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    The post-epidemic new normal accelerates the deployment of new networkinformation security technologies

    Under the impact of Covid-19, the world has adopted lockdown measures to slow the spread of the virus. The companies must quickly move to remote work from home in order to operate normally. However, remote access has caused more blind spots in cybersecurity, including the unstable behavior of employees at home, the inconsistent security of personal devices, and the use of home internet. All these factors reduce the security visibility and allow cyberattacks to take advantage. According to the recent VMWare Global Security Insights report, nearly 80% of corporates have suffered cyberattacks due to WFH, and most of the cases have serious damage. It shows that under the new normal after the epidemic, traditional cybersecurity systems are no longer adequate. This trend has also begun to become significant as the epidemic in Taiwan is heating up. According to Check Point’s research, cyberattacks in the Asia-Pacific region increased by 53% during April and May 2021, and Taiwan's growth rate ranked fifth, reaching 17%. In order to cope with the fact that remote work from home will become the new normal after the epidemic, and the proportion of enterprises using cloud services has gradually increased, new cybersecurity technologies and solutions, such as the secure access service edge (SASE) model, and the user identity-centric Zero Trust Architecture (ZTNA), will help enterprises redefine network security and border defense.


    Reference

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    An aging populationhas accelerated the adoption of telecare in Taiwan

    According to the Population Projections for R.O.C. of National Development Council, Taiwan became an aged society in 2018, and is projected to become a super-aged society in 2025. The problem of an aging population and its long term care is now an important topic. The problem is that the elderly have a lack of care, insufficient resources for care in rural areas, difficulties traveling long distance for care services, and the high risk of spreading infectious diseases. However, telecare systems can be used in the improvement of the care quality. It is a continuous, automatic and remote monitoring of real time emergencies and lifestyle changes over time in order to manage the risks associated with the elderly living independently. Telecare is believed to be one of the solutions to keep older people independent and reduce medical costs in an aging society. In addition, AI technologies transform health care industry and increase the telecare market value in Taiwan.Refer to the Smart Health-Assist (SHA) programme in Singapore, Infocomm Development Authority (IDA) and Ministry of Health (MOH)rolled out a Smart Health-Assist pilot project in the Jurong Lake District. It is designed to record data from user - friendly sensors in the houses of the elderly and the patients suffering from chronic diseases to be sent securely online to healthcare providers, allowing them to monitor individuals, receive alerts, and respond to any emergencies. The Smart Health-Assist (SHA) programmerecommended solution is(1) Development of next generation sensors: These can include network ready-heart rate monitors and blood pressure monitors which come in the form of stick-on patches, digital wrist watches, or sensors embedded in household items like pillows and rugs;(2) Networking the homes and care centres: The captured data must make its way securely to healthcare providers;(3)Decision support systems:These systems can help healthcare professionals to recommend the right treatment and care plans for patients;(4) Big data analyticswith national health databases: In the area of big data & analytics, data collected by the sensors can be collated with data in national health databases. This will lead to more consistent delivery of evidence-based care and monitoring of key clinical and service outcomes.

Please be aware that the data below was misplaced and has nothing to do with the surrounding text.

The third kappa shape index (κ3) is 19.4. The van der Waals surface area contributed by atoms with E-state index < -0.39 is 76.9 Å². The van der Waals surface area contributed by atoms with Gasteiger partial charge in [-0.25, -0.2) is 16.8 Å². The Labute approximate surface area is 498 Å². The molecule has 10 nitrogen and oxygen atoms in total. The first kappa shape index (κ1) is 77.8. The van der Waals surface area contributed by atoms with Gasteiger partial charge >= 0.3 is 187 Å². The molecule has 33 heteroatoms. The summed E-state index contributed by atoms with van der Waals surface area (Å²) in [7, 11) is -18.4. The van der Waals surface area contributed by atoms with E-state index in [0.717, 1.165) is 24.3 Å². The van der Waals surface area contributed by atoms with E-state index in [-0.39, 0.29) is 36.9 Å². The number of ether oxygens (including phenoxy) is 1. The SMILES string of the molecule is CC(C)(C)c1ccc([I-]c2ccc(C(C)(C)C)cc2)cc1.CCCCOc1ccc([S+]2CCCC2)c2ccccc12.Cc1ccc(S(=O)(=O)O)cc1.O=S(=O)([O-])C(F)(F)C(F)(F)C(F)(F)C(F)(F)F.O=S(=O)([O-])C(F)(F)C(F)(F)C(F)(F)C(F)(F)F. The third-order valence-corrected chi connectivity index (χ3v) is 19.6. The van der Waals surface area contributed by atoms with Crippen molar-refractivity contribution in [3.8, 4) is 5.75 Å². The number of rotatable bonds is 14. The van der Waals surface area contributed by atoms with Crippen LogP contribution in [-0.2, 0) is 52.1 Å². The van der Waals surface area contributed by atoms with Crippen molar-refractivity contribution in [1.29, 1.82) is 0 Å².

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    Data reference
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    AIST launched the Global Zero Emission Research Center (GZR)

    In order to solve the urgent global climate change problem, Japan hopes to create discontinuous innovations in environmental and energy technologies. Therefore, the Japanese government announced that it will gather global wisdom and establish Global Zero Emission Research Center (GZR) by Industry's Institute of Industrial Technology (AIST). GZR was established in January 2021,as a zero-emission international joint research base that takes G20 framework as the core, and cooperates with the world's top public research institutions to conduct innovative technology research (renewable energy, storage batteries, hydrogen, CO2 separation and use, artificial photosynthesis, etc.), aiming to promote environmental technology innovation for the aforementioned goals. Achieve the vision of a zero-emission society. Dr. YOSHINO Akira, who won the 2019 Nobel Prize in Chemistry, was appointed as the director of the research center. The headquarters of the research center is located in the AIST Tokyo Waterfront main building, and the new research facility is located in the Tsukuba area. The Fukushima Renewable Energy Research Institute (FREA) is responsible for demonstrating the innovative technologies that have been developed, and the Kansai Regional Center of AIST is engaged in development of Storage battery.